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State Dept. Blasts Saudis, China, Iran Over Religious Freedom

The State Department, in a report being released Tuesday, cites Saudi Arabia and seven other countries as restricting religious freedom.

The report was being issued as Secretary of State Condoleezza Rice prepares to travel to Saudi Arabia at the end of the week as part of a trip to the Middle East, and could be an irritant in her talks with Saudi officials.

In September, Rice postponed punishing the Saudis with trade or other restrictions by giving the kingdom 180 days to show it has made progress in its treatment of religious minorities.

The seventh annual report to Congress on religious freedom was delayed for more than a month, giving rise to speculation there might be major revisions in last year's findings, which for the first time included Saudi Arabia.

But a U.S. official, familiar with the report but unable to speak for attribution prior to its release, said the same eight countries would be cited as countries of particular concern.

In addition to Saudi Arabia, they are Burma, China, Eritrea, Iran, North Korea, Sudan and Vietnam. Eritrea and Vietnam also were newcomers to the list last year.

A year ago, the State Department concluded religious freedom was absent in Saudi Arabia. "Freedom of religious does not exist," that report said.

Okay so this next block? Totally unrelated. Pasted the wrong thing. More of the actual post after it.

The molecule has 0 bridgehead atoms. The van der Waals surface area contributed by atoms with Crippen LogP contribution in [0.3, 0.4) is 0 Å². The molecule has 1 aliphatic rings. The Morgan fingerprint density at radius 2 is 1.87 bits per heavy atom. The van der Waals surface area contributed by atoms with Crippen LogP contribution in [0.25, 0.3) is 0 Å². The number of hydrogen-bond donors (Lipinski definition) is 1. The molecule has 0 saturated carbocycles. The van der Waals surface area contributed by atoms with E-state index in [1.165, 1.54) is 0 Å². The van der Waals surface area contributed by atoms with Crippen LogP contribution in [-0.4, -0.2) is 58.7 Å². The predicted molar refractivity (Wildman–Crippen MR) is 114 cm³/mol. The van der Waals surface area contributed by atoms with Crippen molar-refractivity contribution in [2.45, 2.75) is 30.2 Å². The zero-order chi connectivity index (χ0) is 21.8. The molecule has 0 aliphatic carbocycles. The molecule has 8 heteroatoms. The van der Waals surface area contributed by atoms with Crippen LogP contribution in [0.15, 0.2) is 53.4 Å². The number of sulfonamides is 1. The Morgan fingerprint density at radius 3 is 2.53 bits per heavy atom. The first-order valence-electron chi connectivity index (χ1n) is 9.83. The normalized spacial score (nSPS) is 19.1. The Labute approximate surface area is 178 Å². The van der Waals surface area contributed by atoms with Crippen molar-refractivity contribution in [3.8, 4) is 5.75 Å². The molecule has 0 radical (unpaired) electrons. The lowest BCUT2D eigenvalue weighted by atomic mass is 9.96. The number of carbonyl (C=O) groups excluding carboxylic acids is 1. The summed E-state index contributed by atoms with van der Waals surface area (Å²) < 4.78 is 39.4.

In September, Rice authorized a waiver of any punishment against Saudi Arabia, saying she wanted "to allow additional time for the continuation of discussions leading to progress on important religious freedom issues."

Rice also raised the issue at a meeting in Washington with the Saudi foreign minister, Prince Saud al-Faisal, and stressed the importance of continuing to work on it, State Department officials said at the time.

She is expected again to take up religious freedom with Saudi officials during her stop in Saudi Arabia.

In September, the State Department notified Congress that Rice had banned commercial export of certain defense articles to Eritrea. It was the first time sanctions had been applied to any country under the U.S. religious freedom law.

Vietnam, meanwhile, reached an agreement with the State Department in May to improve religious freedom conditions. President Bush is expected to visit Vietnam next year for an Asia conference.